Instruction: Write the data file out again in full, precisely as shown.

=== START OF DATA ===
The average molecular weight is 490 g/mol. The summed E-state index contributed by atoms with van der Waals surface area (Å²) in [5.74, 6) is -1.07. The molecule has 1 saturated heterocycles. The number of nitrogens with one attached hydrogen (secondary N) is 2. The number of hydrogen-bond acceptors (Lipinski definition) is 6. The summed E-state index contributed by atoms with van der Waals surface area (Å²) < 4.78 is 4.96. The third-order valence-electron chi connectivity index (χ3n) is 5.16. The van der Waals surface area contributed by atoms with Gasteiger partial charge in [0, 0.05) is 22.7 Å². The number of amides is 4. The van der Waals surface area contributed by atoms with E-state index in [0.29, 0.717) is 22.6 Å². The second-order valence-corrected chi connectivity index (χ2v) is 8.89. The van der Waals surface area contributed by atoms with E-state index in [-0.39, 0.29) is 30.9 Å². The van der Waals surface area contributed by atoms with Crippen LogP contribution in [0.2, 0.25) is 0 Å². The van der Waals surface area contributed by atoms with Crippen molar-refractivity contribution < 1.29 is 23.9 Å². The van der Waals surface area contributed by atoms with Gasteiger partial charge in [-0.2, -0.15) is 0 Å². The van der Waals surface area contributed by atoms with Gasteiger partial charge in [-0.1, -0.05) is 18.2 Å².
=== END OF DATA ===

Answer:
The average molecular weight is 490 g/mol. The summed E-state index contributed by atoms with van der Waals surface area (Å²) in [5.74, 6) is -1.07. The molecule has 1 saturated heterocycles. The number of nitrogens with one attached hydrogen (secondary N) is 2. The number of hydrogen-bond acceptors (Lipinski definition) is 6. The summed E-state index contributed by atoms with van der Waals surface area (Å²) < 4.78 is 4.96. The third-order valence-electron chi connectivity index (χ3n) is 5.16. The van der Waals surface area contributed by atoms with Gasteiger partial charge in [0, 0.05) is 22.7 Å². The number of amides is 4. The van der Waals surface area contributed by atoms with E-state index in [0.29, 0.717) is 22.6 Å². The second-order valence-corrected chi connectivity index (χ2v) is 8.89. The van der Waals surface area contributed by atoms with E-state index in [-0.39, 0.29) is 30.9 Å². The van der Waals surface area contributed by atoms with Crippen LogP contribution in [0.2, 0.25) is 0 Å². The van der Waals surface area contributed by atoms with Crippen molar-refractivity contribution < 1.29 is 23.9 Å². The van der Waals surface area contributed by atoms with Gasteiger partial charge in [-0.2, -0.15) is 0 Å². The van der Waals surface area contributed by atoms with Gasteiger partial charge in [-0.1, -0.05) is 18.2 Å².